OSHI SAMURAI -- KIICHI HOGAN (THE MUTE SAMURAI)
KUCHINASHI NO KOMORIUTA (A SILENT PRAYER FOR A LITTLE BOY) ***
Tomisaburo Wakayama (Kiichi Hogan), Shintaro Katsu (Manji), Taichi Kiwako (Osayo), Tomikawa Masahiro (Sankichi)
Directed Kimiyoshi Yasuda
Hogan befriends a little boy named Sankichi after his father is found murdered in the street. The bounty hunter finds an admissions pass to a wealthy foreigners mansion in Gotenyama on the dead man's body. Hogan investigates as to who, and why the man was murdered. Crossing paths with Manji again, Hogan learns the dead boy's father, Inokichi, was involved in underworld activities and also that Manji is somehow connected. The mysterious character informs Hogan that there are two foreign mansions in Shinagawa -- one owned by Espinoza and the other by Gonzales, the Spaniard Hogan has been tracking.
Episode two picks up with Hogan carting off a dead bounty. Having a drink in a local tavern, a set up is introduced that's familiar to anyone who has seen any of the Zatoichi movies. Hogan, with a distraught local woman in tow, is saddled with taking care of a little boy in between tracking his Spanish quarry.
Unfortunately, Kimiyoshi Yasuda's direction never rises above standard small screen genre conventions. It's not bad, just nothing you haven't seen before, although there are some things here that make the episode worthwhile in the end.
However, the episode is hampered by a few key scenes involving Anglo actors, and one glaring flub during the conclusion. Japanese productions never seemed all that interested in obtaining good foreign actors, or even those who could look convincing in action scenes. Toshio Taniguchi's swordplay scenes have little impact in this respect, but look superlative when it's Japanese vs. Japanese. What does work, and will be the major selling point for viewers, is the interaction between the two offscreen brothers, Wakayama and Katsu.
Takaiwa Hajime's script is merely a retread of any number of the aforementioned Zatoichi adventures, but with a far more serious slant. The tone is not quite as grim thanks in part to Hogan's little dog playing an important role in the narrative here. Aside from that, the script covers some ground regarding peasant villagers falling into criminal organizations and unable to get out. It also succeeds in progressing the storyline, albeit modestly. The one plot point that proves the most interesting of all doesn't even revolve around Wakayama's temporarily surrogate samurai.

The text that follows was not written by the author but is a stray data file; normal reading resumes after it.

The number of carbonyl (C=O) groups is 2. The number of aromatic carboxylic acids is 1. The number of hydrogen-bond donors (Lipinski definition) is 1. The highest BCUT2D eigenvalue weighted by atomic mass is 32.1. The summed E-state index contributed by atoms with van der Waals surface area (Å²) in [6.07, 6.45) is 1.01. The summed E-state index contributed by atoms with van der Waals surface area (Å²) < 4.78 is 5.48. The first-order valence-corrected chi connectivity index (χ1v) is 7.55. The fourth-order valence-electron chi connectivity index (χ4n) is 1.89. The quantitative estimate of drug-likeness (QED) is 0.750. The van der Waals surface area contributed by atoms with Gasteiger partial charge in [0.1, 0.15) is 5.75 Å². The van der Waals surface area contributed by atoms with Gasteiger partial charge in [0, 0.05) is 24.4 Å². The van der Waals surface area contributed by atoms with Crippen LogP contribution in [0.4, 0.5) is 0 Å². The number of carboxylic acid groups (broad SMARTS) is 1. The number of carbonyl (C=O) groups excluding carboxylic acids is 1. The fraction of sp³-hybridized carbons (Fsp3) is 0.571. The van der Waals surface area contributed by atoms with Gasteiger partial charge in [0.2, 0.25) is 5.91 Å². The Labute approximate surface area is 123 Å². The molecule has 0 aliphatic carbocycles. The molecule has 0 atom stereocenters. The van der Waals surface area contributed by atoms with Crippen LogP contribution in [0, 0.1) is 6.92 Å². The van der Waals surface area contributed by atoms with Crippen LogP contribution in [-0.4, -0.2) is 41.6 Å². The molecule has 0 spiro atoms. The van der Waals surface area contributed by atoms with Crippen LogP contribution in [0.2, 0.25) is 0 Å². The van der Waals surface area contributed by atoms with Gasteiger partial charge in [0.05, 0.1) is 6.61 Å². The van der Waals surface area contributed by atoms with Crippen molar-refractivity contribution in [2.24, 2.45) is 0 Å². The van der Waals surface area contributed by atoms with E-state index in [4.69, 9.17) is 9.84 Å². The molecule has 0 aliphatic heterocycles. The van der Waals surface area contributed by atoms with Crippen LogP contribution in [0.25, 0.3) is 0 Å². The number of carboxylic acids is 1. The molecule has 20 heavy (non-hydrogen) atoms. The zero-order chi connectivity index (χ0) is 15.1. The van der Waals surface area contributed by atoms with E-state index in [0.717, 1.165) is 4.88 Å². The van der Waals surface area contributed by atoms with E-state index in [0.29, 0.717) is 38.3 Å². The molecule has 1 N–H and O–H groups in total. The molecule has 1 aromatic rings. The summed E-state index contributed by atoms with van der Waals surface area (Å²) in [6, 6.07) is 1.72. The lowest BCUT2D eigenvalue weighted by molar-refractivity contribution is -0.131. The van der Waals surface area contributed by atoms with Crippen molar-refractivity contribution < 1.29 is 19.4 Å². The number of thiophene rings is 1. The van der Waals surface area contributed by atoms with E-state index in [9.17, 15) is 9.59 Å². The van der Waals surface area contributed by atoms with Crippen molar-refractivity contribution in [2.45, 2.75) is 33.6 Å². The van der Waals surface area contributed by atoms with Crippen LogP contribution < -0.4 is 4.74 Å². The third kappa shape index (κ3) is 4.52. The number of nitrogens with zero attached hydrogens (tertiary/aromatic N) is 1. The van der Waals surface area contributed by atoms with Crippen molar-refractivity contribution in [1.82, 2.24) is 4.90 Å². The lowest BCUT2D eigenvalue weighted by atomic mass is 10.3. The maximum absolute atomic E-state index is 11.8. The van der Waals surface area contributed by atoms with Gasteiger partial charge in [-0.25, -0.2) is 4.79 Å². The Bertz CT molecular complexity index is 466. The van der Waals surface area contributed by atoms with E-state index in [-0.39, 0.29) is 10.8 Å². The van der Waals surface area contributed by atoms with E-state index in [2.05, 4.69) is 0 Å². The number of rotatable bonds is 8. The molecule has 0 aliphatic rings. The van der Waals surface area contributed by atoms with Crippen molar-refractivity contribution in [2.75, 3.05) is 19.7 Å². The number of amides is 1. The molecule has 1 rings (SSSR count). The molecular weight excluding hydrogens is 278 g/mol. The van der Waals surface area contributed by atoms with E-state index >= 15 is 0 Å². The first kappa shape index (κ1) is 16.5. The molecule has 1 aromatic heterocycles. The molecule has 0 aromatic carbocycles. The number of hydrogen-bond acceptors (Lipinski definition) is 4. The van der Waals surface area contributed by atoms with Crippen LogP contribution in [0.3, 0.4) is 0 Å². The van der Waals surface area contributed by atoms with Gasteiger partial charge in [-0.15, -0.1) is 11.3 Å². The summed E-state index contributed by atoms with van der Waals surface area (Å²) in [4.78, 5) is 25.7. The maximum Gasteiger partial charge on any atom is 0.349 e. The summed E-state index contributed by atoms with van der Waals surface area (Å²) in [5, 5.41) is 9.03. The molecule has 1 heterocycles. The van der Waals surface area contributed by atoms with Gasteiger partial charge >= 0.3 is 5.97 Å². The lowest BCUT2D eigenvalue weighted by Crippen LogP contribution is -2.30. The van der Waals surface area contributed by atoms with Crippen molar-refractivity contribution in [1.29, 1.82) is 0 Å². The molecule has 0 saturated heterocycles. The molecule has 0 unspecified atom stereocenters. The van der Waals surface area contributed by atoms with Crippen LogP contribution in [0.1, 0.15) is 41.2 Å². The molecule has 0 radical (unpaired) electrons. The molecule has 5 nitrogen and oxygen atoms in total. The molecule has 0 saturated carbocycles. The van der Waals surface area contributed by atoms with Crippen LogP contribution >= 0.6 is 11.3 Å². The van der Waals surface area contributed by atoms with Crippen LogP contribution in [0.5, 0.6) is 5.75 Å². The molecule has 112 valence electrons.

Manji (Katsu) gets a bit more screen time here; and his character unravels as some sort of Japanese Zorro. And like Zorro, Manji leaves his mark wherever he goes. His name refers to the sign of the swastika -- a symbol from many ancient civilizations in Europe and Asia with favorable connotations. It's more widely recognized as emblematic of Germany's Nazi party where it represented anything but noble implications.
Wakayama further diversifies himself from his famous Ogami Itto character. He's often just as stone-cold in his countenance, but even without saying a word, he effectively conveys emotion -- especially towards children. If anything, this episode does push this nuance ahead, which will come in handy in some of the more outright shocking later episodes. And while he's a mute, we do get to hear Wakayama's voice from the perspective of his subconscious.
Taichi Kawako was a lovely actress, and a familiar face having starred in Kaneto Shindo's KURONEKO from 1968. She also starred in Katsu's ZATOICHI IN DESPERATION (1972) and Kenji Misumi's THE LAST SAMURAI (1974). She plays the neighbor to the dead Inokichi character. Her Nancy Drew antics put her in danger in trying to locate his murderer. To further complicate things, she's initially unaware her husband belongs to the Yakuza cell that had Inokichi killed for trying to leave the group.
Japanese cult film fans will recognize Willie Dorsey as Espinoza's servant, Bali. He featured in Nipponese genre product such as Jun Fukuda's undeservedly obscure action-gore epic ESPY (1974) and Toshio Masuda's unremittingly grim PROPHECIES OF NOSTRADAMUS (1974). The former was one his more memorable appearances wherein he has his tongue psychically ripped out while trying to have his way with a Japanese woman.
Despite the familiarity of the material, director Yasuda was, and is known for some spectacular examples of Japanese cinema including the likes of DAIMAJIN (1966), some of the SLEEPY EYES OF DEATH series, 100 MONSTERS (1968), and a handful of memorable Zatoichi productions.
Aside from some minor moments and scripting details that do more for later episodes than this one, the second episode falls short of the Katsu directed series starter. That doesn't make it a bad episode, mind you, it's just a standard programmer from a top shelf director. However, the violence heats up in the next episode; and one from a much celebrated filmmaker.
You can buy volume 1 HERE. It contains both episodes 1 and 2.
To be continued in episode 3: THE DANGEROUS HIGHWAY!!!